The Burden of Cancer

“How long am I going live?” is a common fear expressed by those newly diagnosed with cancer, as well as people who are living with cancer. This anxiety is not far-fetched, since cancer is the second-leading cause of death, after heart disease, both in the United States and world-wide. By the end of this year, cancer is expected to kill more than 600,000 Americans.

In the United States some 2 million people are expected to be diagnosed with cancer this year, according to the National Cancer Institute. The good news is that the death rate from all cancers has fallen by 33 percent over the past 30 years, as tracked by the American Cancer Society. These declines have been especially dramatic for lung cancer and for breast cancer in the western world. A recent research study of more the 500,000 women in England published in the British Medical Journal reported that the number of women who die after a breast cancer diagnosis has dropped by two-thirds since the 1990s. In addition, cancer has also become increasingly survivable with early diagnosis and improved treatment, as is illustrated by the current 18 million cancer survivors in the US.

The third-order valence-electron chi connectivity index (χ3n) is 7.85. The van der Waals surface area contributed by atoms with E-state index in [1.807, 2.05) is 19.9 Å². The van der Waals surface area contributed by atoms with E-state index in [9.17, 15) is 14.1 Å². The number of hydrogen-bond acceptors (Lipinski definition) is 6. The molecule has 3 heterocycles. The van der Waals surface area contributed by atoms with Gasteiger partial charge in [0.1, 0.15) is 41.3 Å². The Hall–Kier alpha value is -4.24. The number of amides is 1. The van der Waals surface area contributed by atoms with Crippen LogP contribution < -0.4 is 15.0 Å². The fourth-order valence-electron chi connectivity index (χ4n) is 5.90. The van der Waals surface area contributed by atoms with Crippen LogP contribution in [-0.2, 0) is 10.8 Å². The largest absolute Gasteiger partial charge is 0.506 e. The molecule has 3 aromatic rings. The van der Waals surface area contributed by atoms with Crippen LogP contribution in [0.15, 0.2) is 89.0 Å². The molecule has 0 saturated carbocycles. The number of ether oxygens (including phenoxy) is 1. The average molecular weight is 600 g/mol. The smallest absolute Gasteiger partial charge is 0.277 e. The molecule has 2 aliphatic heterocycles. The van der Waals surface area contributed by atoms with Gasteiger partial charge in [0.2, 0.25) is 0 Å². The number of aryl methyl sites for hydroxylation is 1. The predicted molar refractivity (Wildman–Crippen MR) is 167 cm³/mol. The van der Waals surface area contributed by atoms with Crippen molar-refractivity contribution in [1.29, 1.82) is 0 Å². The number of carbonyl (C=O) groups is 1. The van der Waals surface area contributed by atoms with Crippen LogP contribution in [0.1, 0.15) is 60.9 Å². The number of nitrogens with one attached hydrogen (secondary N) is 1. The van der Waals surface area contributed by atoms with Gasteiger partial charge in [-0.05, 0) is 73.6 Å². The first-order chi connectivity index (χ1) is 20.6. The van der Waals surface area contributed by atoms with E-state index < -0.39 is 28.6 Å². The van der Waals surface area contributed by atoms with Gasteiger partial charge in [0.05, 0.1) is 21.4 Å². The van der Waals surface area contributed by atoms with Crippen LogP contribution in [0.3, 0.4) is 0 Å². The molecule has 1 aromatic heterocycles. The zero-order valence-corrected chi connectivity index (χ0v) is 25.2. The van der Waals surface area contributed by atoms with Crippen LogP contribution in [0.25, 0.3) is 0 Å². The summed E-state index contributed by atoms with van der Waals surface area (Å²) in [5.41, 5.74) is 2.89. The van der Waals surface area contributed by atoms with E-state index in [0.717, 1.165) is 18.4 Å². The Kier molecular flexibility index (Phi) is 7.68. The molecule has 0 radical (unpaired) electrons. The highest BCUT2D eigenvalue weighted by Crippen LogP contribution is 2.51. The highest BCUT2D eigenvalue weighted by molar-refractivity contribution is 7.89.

However, the news is not all good, and the global cancer burden is still much too high, even in the US and Europe. A recent report by the Global Burden of Disease 2019 Cancer Collaboration in the Journal of the American Medical Association Oncology sheds light on the scope of the cancer burden in the world’s population. The study estimated that 23.6 million new cancer cases and 10 million cancer deaths occurred during 2019, numbers second only to those for cardiovascular diseases. Since 2010, this represented a 26% increase in new cancer cases, a 21% increase in cancer deaths, and a 16% rise in productive years lost due to cancer.

When stratifying the population in the 204 countries studied by Sociodemographic Index (SDI), from low to high, a number of patterns became clear. New cancer cases and survival with cancer was worst in the low SDI population. When tracked over the period from 2010 to 2019, the largest percent increase in the number of cancer cases and deaths occurred in the low SDI populations, while the higher SDI populations showed a decrease in new cases and improved survival over that 10-year period. These numbers illustrate the dramatic effect that socioeconomic status continues to have on cancer diagnosis, survival and quality of life both in the US and world-wide.

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